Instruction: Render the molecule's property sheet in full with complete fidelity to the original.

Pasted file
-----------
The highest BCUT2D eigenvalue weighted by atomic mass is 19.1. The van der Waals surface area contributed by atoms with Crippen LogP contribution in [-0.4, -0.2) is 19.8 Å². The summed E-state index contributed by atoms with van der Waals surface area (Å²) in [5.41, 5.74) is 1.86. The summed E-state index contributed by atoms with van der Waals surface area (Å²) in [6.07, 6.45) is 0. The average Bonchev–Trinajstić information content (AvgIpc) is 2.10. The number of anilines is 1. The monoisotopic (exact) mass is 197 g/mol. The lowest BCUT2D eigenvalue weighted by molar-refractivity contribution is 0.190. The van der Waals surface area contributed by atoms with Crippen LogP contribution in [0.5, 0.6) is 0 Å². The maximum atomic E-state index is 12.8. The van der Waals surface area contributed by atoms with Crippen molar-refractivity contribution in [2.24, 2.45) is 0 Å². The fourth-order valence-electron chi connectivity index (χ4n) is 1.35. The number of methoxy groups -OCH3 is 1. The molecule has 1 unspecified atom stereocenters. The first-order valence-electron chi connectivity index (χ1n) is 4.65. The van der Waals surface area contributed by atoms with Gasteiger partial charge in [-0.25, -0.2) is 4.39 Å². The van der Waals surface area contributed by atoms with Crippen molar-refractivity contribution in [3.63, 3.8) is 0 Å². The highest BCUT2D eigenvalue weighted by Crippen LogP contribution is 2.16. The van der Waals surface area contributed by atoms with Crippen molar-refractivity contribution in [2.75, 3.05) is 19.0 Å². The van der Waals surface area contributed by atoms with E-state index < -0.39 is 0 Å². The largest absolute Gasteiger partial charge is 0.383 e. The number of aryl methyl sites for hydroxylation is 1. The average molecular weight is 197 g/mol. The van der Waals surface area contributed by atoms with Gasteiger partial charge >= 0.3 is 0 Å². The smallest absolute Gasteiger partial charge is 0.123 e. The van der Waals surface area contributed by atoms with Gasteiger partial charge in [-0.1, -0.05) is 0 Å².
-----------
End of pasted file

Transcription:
The highest BCUT2D eigenvalue weighted by atomic mass is 19.1. The van der Waals surface area contributed by atoms with Crippen LogP contribution in [-0.4, -0.2) is 19.8 Å². The summed E-state index contributed by atoms with van der Waals surface area (Å²) in [5.41, 5.74) is 1.86. The summed E-state index contributed by atoms with van der Waals surface area (Å²) in [6.07, 6.45) is 0. The average Bonchev–Trinajstić information content (AvgIpc) is 2.10. The number of anilines is 1. The monoisotopic (exact) mass is 197 g/mol. The lowest BCUT2D eigenvalue weighted by molar-refractivity contribution is 0.190. The van der Waals surface area contributed by atoms with Crippen LogP contribution in [0.5, 0.6) is 0 Å². The maximum atomic E-state index is 12.8. The van der Waals surface area contributed by atoms with Crippen molar-refractivity contribution in [2.24, 2.45) is 0 Å². The fourth-order valence-electron chi connectivity index (χ4n) is 1.35. The number of methoxy groups -OCH3 is 1. The molecule has 1 unspecified atom stereocenters. The first-order valence-electron chi connectivity index (χ1n) is 4.65. The van der Waals surface area contributed by atoms with Gasteiger partial charge in [-0.25, -0.2) is 4.39 Å². The van der Waals surface area contributed by atoms with Crippen molar-refractivity contribution in [3.63, 3.8) is 0 Å². The highest BCUT2D eigenvalue weighted by Crippen LogP contribution is 2.16. The van der Waals surface area contributed by atoms with Crippen molar-refractivity contribution in [2.75, 3.05) is 19.0 Å². The van der Waals surface area contributed by atoms with E-state index < -0.39 is 0 Å². The largest absolute Gasteiger partial charge is 0.383 e. The number of aryl methyl sites for hydroxylation is 1. The average molecular weight is 197 g/mol. The van der Waals surface area contributed by atoms with Gasteiger partial charge >= 0.3 is 0 Å². The smallest absolute Gasteiger partial charge is 0.123 e. The van der Waals surface area contributed by atoms with Gasteiger partial charge in [-0.1, -0.05) is 0 Å².